You’ve no idea how hard it was to procure this mask and filters. I needed a new one during the pandemic and everything was sold out. For the life of me, I never thought particulates masks would sell out, but I guess some people want to be extra careful.

There’s plenty of ways to hand dye fibre, and endless techniques. Each will yield different results, and it’s a lot of fun to play around. In this particular case, I’m doing low immersion dyeing: this means I’ll be using just enough water to cover the fibre, on a stovetop.

I’m using a Gastronorm pan, which might look familiar to you if you’ve ever been to a buffet in a restaurant. These are super handy, large enough for up to 6 skeins, sturdy, and fit my electric stove perfectly (over two hobs). There’s several standardised sizes to choose from, this being the largest one.

Mossy Moggy is created by dyeing part of the yarn first, without pre-soaking it first. As it sinks, the first colour gets absorbed gradually and allows for differences in depth. Then I add another colour to the top that has remained undyed, and after it’s all exhausted (meaning all the dye has been taken in by the fibre), it’s time to add sprinkles.

Sprinkling yarn is a favourite activity of mine. Wearing gloves (and donning my respirator), I scatter some dye powder over the yarn here and there. Less is more. The water here is fairly acidic (I use citric acid, you can also use vinegar to get the dye molecules to bind with the fibre) so the sprinkles stay relatively put. I love seeing those little dots of colour.

As I write this, the yarn is cooling down in the pan. I always let the water get cool before I remove the fibre, it allows for more vibrant colours. If I manage to remember to come back to this post before it’s scheduled to publish, I’ll add a photo of the drying skeins.

One interesting thing to remember if you’ve never dyed: colours always look one to two shades deeper whilst wet. If you’re trying to reproduce a certain colour and think it’s spot on in the pot, it’s probably too light.

Once these beauties are done they’ll be heading over to California. I’ll be very excited to see them reach their destination and even more if my client tags me on social media once she starts knitting with them!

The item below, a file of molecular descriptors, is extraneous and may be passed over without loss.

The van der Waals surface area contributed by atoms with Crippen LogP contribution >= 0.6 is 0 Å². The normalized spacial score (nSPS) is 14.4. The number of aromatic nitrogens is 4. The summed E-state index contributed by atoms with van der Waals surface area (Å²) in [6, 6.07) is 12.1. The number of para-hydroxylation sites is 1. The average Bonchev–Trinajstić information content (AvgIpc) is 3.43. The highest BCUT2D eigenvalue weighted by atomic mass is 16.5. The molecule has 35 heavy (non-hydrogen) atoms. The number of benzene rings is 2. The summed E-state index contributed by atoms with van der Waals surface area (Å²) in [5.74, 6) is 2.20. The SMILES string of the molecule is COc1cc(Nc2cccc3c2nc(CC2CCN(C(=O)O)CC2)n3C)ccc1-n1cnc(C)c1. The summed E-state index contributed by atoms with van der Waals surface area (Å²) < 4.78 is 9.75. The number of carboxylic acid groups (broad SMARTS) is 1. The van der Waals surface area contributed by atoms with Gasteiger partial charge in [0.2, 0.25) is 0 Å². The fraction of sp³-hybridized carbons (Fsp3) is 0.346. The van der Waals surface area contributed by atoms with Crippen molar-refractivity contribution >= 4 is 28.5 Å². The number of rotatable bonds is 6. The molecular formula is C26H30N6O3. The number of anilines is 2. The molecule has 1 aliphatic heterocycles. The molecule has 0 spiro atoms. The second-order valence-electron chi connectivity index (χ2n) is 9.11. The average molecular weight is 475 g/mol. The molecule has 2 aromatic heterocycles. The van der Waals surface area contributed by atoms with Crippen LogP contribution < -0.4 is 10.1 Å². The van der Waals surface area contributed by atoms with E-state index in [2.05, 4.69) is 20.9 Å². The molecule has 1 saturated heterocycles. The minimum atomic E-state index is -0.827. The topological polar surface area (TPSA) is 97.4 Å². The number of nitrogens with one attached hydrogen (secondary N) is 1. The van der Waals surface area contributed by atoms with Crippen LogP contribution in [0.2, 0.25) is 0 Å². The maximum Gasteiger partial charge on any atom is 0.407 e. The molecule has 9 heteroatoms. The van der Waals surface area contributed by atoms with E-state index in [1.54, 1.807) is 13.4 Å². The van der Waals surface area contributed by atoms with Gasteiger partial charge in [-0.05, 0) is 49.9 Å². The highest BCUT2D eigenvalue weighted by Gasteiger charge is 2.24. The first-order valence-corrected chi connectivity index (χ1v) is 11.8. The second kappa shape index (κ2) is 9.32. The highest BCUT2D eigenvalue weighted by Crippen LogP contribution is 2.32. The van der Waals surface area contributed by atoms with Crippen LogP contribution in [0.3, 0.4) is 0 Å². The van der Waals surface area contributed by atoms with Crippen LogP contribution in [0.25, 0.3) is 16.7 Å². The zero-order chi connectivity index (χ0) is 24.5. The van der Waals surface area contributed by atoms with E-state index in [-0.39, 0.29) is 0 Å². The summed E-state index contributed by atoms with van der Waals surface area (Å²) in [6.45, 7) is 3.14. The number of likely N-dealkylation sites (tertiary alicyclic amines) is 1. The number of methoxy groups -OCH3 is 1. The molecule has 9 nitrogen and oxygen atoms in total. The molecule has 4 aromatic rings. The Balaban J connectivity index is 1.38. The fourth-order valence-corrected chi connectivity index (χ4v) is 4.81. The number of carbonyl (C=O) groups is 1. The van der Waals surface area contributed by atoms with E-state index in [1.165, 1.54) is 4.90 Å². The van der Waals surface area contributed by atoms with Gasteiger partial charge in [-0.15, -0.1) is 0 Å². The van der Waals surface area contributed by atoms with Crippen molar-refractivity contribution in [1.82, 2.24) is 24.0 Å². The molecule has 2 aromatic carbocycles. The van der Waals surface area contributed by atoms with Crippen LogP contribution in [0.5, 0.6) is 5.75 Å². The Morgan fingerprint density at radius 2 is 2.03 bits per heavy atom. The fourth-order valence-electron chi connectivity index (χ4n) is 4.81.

Let me know if you have any questions, and if you’d like a more in-depth post on dyeing in the future (and what you’d like to read about the subject). Have a great week.

 

 

Burning the fuzz off a basket and then dying it.

Burning the fuzz off a basket and then dying it.

I thought I would try burning fuss of some felt, a bergschaf wool basket to be precise. My son gave me his cool little cigar lighter he picked up. It worked for about 5 seconds then was out of fuel. no problem we will just get some butane and fill it. Well, you would think that was easy but no.

So I will try a candle. We really only have beeswax candles so I got a tealight and tried it. It worked  (it looks more scorched than it is)  but I spilled wax on the basket and that’s not good. Good thing I decided to try the inside of the handle where it won’t show so I will not have to look up how to get beeswax out of wool. I seem to remember something about ironing with paper from my grade 7 batiking class. We will not mention just how long ago that class was.

Next was to see if Walmart has a little torch in the kitchen section for doing the tops of Creme Brulee. No, they do not. How about some butane? No, you have to order that on the online platform. No flammable gas in the store but they will ship you pressurized gas in the mail. No time for that, buy a BBQ lighter. They have that. I had to return that seems it won’t light. Next, let’s try Canadian Tire. Yes,  according to the website they have butane and even have a little torch on sale cheap ($9.99 marked down from $39.99). No, they are sold out even if the app says there are 2 left. And where is the butane? Nowhere to be found. Another fail. I am starting to think the universe is telling me not to do this. But there are BBQ lighters at the cashout. Let’s try again, I grabbed one and off I went.

This BBQ lighter works, now I can give this a try.